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The future of the trading floor is chat, according to Symphony, a start-up that's a darling among bankers, and is scoring screen time all over Wall Street.
Symphony is cloud-based chat application for businesses, similar to popular products like Slack or Google Chat. But unlike many of its competitors, Symphony offers end-to-end encryption, gives businesses more control over who owns their data, and offers compliance measures designed to appeal to the financial services industry.
The clamp down after these incidents was "stronger than anyone could imagine," David Gurle, founder and CEO of Symphony, told CNBC.
Gurle spoke amid the company's 2016 "Innovate" conference, where the company debuted new features of its messaging platform like bots, integrated apps, screen-sharing and video chat.
Symphony's growing popularity also comes as large-scale cyberattacks have made headlines, after hackers stole data of 500 million Yahoo users. In February, cybersecurity concerns hit close to home for bankers, after the SWIFT network was used to steal $81 million from Bangladesh Bank.
"I think that any business today who is using information as a currency to build its success cannot forfeit the importance of security," Gurle said at the conference. "It has moved to the top of the agenda of the companies we talk to."
That's where Symphony comes in.
Here's how it works: Unlike many other chat apps, where cloud providers control the data and how it is encrypted, Symphony gives each company the keys to their encryption, so data can not be read by regulators, cloud providers or Symphony employees without permission. That allows companies to protect their data from foreign governments, and can enable features like storing video chats for future use.
On Thursday, the company announced integration from financial heavy-hitters like Dow Jones, S&P Global Market Intelligence, FactSet, IHS Markit and Selerity. Like consumer-facing chat bots, these partnerships allow companies to do more without leaving the chat interface, by pulling in financial data from analyst notes, breaking financial news, or economic information on buy-side trades.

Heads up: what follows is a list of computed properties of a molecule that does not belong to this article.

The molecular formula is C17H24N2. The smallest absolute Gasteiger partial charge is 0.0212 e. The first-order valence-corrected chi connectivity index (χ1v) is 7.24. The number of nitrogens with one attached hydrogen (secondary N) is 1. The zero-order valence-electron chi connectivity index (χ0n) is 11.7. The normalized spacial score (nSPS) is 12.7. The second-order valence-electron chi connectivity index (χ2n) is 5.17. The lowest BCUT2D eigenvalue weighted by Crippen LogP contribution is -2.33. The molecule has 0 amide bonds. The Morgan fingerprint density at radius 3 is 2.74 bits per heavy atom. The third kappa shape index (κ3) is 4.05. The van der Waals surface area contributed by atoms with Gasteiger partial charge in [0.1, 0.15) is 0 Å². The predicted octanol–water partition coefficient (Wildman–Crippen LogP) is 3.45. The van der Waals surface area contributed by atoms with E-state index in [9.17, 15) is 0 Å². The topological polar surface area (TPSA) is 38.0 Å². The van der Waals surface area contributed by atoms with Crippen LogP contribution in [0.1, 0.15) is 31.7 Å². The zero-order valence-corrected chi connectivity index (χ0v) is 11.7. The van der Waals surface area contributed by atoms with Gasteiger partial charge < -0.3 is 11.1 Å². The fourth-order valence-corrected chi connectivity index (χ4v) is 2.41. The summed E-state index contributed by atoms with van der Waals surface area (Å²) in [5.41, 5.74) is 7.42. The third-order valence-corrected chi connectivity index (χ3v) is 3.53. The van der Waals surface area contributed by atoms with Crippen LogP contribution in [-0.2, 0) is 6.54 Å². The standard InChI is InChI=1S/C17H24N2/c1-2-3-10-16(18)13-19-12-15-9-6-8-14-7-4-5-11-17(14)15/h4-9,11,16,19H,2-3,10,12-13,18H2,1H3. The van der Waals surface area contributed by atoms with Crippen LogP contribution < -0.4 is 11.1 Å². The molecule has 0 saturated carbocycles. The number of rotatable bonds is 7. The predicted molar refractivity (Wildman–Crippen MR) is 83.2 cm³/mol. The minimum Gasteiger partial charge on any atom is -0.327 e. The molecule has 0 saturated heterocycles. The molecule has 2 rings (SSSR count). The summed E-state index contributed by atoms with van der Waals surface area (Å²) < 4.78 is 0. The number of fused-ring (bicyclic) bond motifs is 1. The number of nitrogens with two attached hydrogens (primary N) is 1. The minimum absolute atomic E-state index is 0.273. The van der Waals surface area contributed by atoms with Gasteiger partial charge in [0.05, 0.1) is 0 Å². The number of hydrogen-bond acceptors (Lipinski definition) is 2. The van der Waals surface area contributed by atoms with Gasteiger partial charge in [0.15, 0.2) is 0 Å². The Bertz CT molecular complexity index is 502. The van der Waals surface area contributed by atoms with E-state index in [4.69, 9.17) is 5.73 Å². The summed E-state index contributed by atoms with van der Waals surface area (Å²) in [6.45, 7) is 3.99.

Symphony's product first came to fame after Bloomberg reporters were caught snooping on the chat application built into to the expensive Bloomberg terminal. Though Bloomberg has since updated its rules to prevent future incidents, Symphony has bagged business from 100 companies, 116,000 users and 8,700 individuals at partners.
"I think in our business, the use case for Bloomberg gets increasingly smaller," added Nigel Faulkner, head of technology at T. Rowe Price.
Gurle said that Symphony tries to solve a problem that others seem to be missing on Wall Street, where companies are known to use 30 different communication tools within their companies. That creates silos of information, Gurle argued. With Symphony, companies can also communicate externally with any other company on the platform.
But rather than Bloomberg, he said he sees Microsoft as the company's biggest rival.
"The biggest request I get is, 'Get rid of Outlook for me,'" Gurle said.
Last year, Symphony closed a $100 million round led by Google, and inked a deal with four major banks. The company is working toward more features like scheduling meetings, editing documents, and integration with tools like Salesforce, so users can treat the chat app like their main operating system, much like consumers use WeChat in China.
"Everyone's used to working with these cool apps like Facebook at home, and then they come to work and used to have these arcane programs," said Darren Cohen, global head of principal strategic investments group at Goldman Sachs. "What Symphony shows is ... what the industry can do. It doesn't have to be this fragmented."
Cohen said that around Brexit, for instance, Goldman could have Symphony chat rooms specific to that event, helping to draw in real-time conversations across the organization. BlackRock did the same, said managing director Joseph Kochansky.
Symphony comes amid a larger trend of "consumerization" of enterprise software. Indeed, Gurle's vision for Symphony echoes that of Facebook CEO Mark Zuckerberg, who has highlighted how Messenger can become a one-stop-shop for commerce.
"The innovation is coming through the consumer products way faster, it's a very interesting trend," Gurle said. "Innovation used to arrive in enterprise first…they could afford it."
Like many companies in big tech, he's looking toward artificial intelligence as the next frontier, where algorithms will sort out signal from noise and keep employees from being overwhelmed by messages.
"It's easy to track a phone call that led to a trade, but not so easy for a call that didn't," said Kevin McPartland, head of market structure and technology research, at Greenwich Associates. McPartland said that having a way to track all the data points of a firm can be key to presenting smarter information to clients.
For now, Gurle's said he's focused on securing his position in the financial sector, including working with regulators, before moving to other highly-regulated industries like healthcare and insurance.
"As machine learning and data sets improve, those bots are going to become smarter," Gurle said. "I'm very confident that we are in the era of that transformation."